On the days I do contract work, I'm more than happy to sit inside clickity clacking all day. Editing projects are wonderful; my objective is well-defined and immediate. Writing is more vague. It's a tough thing to force. And the more I resolve to chain myself to a desk and get something — anything — done, the more I feel that unquenchable desire to go play outside.
This morning, I thought to myself, "You've been hitting the training thing a bit hard over the past week. Maybe today should be a rest day. And a 5,000-word day! And a zero-word day in Words With Friends. Wouldn't that be amazing?"
By mid-afternoon, it started raining, hard. I haven't seen such a display of exciting weather in my own time zone in months, and I couldn't help but leave the confines of my workspace to stare out the window with my nose pressed against the cold glass. I thought to myself, "A little run won't hurt. Get soaking wet, maybe even blasted by some wind. It will be good inspiration for the book."
I suited up and headed out the door, and immediately felt sluggish. All morning I dealt with some gastrointestinal issues; this happens occasionally as part of the monthly cycle. But it meant most of my system had emptied out before I even hit the pavement. Clearly this wasn't a good day for a run, but the storm was already breaking up, and strips of sunshine glistened through still-heavy sheets of rain. "I'll just run slow, and start walking back if my knee hurts," I thought to myself.
I veered onto a dirt trail, and within minutes had to hoist some rather heavy adobe bricks that had formed around my shoes. This is what happens when the first rain in weeks falls onto a thick layer of moondust and dead grass. The resulting paste was at once sticky and slimy, and it was difficult to anticipate whether each footfall was going to glue me to the ground or send me into an uncontrolled slide. Clearly this wasn't a good day for a run, but there was a double rainbow forming over the Santa Clara Valley that I didn't want to miss, and anyway, even a sickly mud run is easier than writing.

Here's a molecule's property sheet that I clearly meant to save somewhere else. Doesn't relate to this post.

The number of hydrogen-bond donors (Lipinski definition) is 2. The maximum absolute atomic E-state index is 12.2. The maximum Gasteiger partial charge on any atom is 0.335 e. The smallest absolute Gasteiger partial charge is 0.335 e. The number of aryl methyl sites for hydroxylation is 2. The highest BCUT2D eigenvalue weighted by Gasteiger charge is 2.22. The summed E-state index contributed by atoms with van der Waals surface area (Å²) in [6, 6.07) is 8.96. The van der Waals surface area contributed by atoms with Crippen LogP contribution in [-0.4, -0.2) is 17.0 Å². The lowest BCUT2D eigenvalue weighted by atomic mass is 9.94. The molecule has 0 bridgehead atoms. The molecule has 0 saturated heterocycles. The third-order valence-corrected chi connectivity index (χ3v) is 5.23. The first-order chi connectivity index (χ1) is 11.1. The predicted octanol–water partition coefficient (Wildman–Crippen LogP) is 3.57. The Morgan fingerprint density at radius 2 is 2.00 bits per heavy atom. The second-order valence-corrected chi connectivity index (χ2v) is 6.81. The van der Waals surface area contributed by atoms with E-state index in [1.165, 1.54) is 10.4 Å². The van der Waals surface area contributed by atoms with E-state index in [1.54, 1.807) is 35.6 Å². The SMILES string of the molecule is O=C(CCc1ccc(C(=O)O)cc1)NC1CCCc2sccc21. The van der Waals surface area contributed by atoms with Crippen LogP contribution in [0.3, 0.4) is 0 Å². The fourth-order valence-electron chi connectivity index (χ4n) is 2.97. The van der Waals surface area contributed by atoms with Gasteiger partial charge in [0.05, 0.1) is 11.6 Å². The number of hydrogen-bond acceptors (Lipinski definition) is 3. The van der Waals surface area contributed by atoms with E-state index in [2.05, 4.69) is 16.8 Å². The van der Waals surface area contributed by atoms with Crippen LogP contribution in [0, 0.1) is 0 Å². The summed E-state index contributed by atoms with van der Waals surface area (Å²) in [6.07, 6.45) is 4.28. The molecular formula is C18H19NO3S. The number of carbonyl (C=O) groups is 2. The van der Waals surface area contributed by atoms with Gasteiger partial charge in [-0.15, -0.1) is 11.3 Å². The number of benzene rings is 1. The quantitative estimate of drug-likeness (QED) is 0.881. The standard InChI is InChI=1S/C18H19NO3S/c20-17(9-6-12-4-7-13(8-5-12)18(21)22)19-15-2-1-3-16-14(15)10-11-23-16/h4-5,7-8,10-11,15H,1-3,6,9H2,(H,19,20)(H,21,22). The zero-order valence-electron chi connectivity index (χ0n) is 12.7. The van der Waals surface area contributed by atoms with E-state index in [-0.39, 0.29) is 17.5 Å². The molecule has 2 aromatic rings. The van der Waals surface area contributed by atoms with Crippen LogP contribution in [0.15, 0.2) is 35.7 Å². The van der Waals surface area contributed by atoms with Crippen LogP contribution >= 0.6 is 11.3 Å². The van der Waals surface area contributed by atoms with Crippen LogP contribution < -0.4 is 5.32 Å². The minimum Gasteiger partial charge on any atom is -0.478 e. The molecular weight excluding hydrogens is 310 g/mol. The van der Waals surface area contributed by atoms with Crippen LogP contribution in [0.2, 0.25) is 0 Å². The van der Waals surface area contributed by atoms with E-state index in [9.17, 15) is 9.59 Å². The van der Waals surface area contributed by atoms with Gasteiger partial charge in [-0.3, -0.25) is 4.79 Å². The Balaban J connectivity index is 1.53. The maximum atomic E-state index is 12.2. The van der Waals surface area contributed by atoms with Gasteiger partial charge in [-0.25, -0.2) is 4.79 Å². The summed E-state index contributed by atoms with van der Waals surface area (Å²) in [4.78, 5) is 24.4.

There was not one, but two outhouse stops on the outskirts of Rancho. My abdomen started cramping up in a way that wasn't like a stomachache or a side stitch, but more like an actual muscle cramp stretched across my core. But I was really enjoying listening to the new Naked and Famous album, and the sun was threatening to emerge all the way out of the clouds and cast golden afternoon light over the hillsides. And anyway, it's good mental training to do an icky slow run from time to time. I headed up the Rogue Valley Trail and maybe don't want to admit how far I actually ran. Let's just say I eventually looked at my watch and realized I was going to end up chasing darkness if I didn't start back toward home and pick up the pace. But I was thoroughly blissed out by this point. The air had warmed up, I had the whole big park nearly to myself, and given more daylight, I may have decided to continue up the mountain all the same.
I strode toward home feeling inspired, filled with so many new ideas. I was going to march right to the computer and get them all down before I even jumped into the shower. But walking up the stairs, I was overcome with enough woozy ickiness that I opted to lay on the living room carpet for several minutes instead. All of those great ideas slipped back through the funnel of self-doubt, as they so often do once the luster of the run has faded. But I managed to tap out a few quick thoughts before I consumed some much-needed fructose in the form of a fruit snack. And thus, I managed to stretch distraction into a two-hour run. But I did have fun, and that kind of fun sure beats Words With Friends.